Buy a longer-wheelbase, five-door Land Rover Defender 110 and the firm will offer you a choice of five-, six- or seven passenger seats, while the elongated 130 seats eight in a two, three, three formation.
Sadly, for legislative reasons, you can’t order the latter with the jump seat in between the driver and front seat passenger, which would otherwise have made it a nine-seater (and, in the UK at least, in need of registration as a minibus).
However, that probably won’t stop some people from retrofitting jump seats to secondhand examples (or even seven-seat 110s) in years to come.
Even without this as an official option, though, this car has impressive versatility. The seven-seat Defender has third-row chairs that are a little smaller than those of the related Discovery’s, but still perfectly usable by children, teenagers and smaller adults. In the 130 you can have all eight on board and still have a very usable 400-litre boot, although the trade-off is the car’s vast 5358mm length that makes it something of a squash and a squeeze in most parking spaces.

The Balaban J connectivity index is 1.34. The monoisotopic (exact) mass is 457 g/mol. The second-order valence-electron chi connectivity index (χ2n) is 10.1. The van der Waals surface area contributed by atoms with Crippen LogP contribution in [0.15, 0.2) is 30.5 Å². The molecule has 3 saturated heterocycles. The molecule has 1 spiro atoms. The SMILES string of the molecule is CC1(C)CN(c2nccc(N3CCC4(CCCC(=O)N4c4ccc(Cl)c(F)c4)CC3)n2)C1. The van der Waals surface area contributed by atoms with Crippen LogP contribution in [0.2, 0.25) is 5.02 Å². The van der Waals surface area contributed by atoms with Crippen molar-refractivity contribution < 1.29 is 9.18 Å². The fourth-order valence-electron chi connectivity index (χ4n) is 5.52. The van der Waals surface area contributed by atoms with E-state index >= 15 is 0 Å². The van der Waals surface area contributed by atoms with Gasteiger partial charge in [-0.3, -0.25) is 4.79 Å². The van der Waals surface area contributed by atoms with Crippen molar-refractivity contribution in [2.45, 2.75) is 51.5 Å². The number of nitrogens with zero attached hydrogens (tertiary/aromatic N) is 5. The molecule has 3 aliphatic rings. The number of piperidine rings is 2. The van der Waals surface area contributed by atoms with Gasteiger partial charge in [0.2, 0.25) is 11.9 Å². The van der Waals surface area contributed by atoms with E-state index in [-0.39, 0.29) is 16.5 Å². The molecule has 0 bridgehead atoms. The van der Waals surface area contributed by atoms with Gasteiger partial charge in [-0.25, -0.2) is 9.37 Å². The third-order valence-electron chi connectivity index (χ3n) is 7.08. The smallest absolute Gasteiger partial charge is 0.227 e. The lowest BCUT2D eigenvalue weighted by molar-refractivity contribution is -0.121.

This is also an expensive car, with even the very cheapest five-door passenger-car models pushing £50,000 – but, unlike the old Defender, it drives nearly as well as almost any luxury SUV of its size and type, has a broad range of modern electrified powertrains, and has off-road capability to spare.
As a big, desirable family workhorse, you couldn’t ask for much better.
Read our Land Rover Defender review
6. Kia Sorento
Pros: Versatile powertrain selection, spacious and stylish interior, ride comfort
Cons: Ride and handling lacks polish, weak hybrid, expensive
The unuttered truth about full-sized seven-seat SUVs, which many of the cars in this chart confirm, is that most of them don’t come for the same price as a full-sized MPV. The Kia Sorento, which has just entered a fourth model generation, used to be a rather glorious exception to that rule.